Oil prices headed modestly higher on Thursday for a second session, buoyed by better-than-expected U.S. job growth in June, after data a day earlier showed the biggest weekly domestic crude supply decline since 2019.
The Energy Information Administration reported Wednesday that U.S. crude inventories fell by 7.2 million barrels for the week ended June 26, coming after three consecutive weeks of increases. Analysts polled by S&P Global Platts had forecast an average crude supply decline of 2.7 million barrels.
Energy markets have also been keying in on increases in cases of COVID-19, however, with the U.S. hitting a single-day record of infections of more than 52,000, injecting some concern into crude markets about the impact of protocols to limit the spread on the economy and oil uptake.
Read:This commodity escaped the first half of 2020 drop in the energy sector
Oil “pretty much remains influenced by coronavirus related developments and factors influencing fuel demand,” Lukman Otunuga, senior research analyst at FXTM, told MarketWatch. Any gains for oil are “likely to be capped by risks around a new round of lockdowns due to rising coronavirus cases.”
On Thursday, West Texas Intermediate crude for August CLQ20, +0.12% rose 12 cents, or 0.3%, at $39.94 a barrel on the New York Mercantile Exchange, after gaining 1.4% on Wednesday. For the holiday-shortened week, oil is on pace for a weekly gain of 3.7%, according to FactSet data.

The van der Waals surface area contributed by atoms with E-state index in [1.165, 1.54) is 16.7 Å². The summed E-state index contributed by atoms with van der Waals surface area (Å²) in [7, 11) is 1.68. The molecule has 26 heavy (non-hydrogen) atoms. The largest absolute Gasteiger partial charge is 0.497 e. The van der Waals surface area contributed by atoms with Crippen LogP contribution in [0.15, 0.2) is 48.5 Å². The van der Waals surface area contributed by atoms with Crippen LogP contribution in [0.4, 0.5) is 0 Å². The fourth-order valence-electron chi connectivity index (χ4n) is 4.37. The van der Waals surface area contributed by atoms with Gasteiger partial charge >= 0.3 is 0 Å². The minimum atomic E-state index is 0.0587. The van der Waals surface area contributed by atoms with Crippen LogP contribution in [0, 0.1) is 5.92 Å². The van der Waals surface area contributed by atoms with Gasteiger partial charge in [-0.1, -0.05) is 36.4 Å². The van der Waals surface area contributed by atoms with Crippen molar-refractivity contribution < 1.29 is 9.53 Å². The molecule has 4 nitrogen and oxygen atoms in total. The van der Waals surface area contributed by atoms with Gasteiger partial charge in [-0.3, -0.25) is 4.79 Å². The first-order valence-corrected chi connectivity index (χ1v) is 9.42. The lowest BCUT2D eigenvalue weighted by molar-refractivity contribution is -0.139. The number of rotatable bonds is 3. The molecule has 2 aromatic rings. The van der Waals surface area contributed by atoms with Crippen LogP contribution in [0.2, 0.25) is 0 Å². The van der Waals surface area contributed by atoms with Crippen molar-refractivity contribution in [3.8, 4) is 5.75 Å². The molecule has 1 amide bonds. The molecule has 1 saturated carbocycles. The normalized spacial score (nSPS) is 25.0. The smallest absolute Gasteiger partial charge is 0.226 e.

Read:Is the stock market closed Friday? For July 4th, here’s everything investors need to know about trading hours and closures
Global benchmark Brent oil for September BRNU20, +0.66% picked up 31 cents, or 0.7%, at $42.34 a barrel on ICE Futures Europe, after a 1.8% rally in the previous session. Brent oil is on track for a 3.4% weekly advance.
“Yesterday’s crude stockpile relief news in the U.S. was not a one-off event that traders forgot. A huge drop in inventories, much higher than most of the market expected, is clearly a booster factor,” wrote Louise Dickson, oil markets analyst at Rystad Energy, in a Thursday report.
Meanwhile, the U.S. added 4.8 million jobs in June and the unemployment rate fell for the second straight month to 11.1%, according to government data released Thursday.
“A strong U.S. nonfarm payroll report suggests the U.S. economic rebound continues and that crude demand should follow suit,” said Edward Moya, senior market analyst at Oanda, in a market update.
Back on Nymex, petroleum product prices also climbed, with August gasoline RBQ20, +0.82% up 0.9% at $1.2281 a gallon, Both contracts were looking at gains of roughly 6% from last Friday’s settlement.
August natural gas NGQ20, +2.57% traded at $1.717 per million British thermal units, up nearly 2.8%. For the week, it trades roughly 11% higher.
Originally published on MarketWatch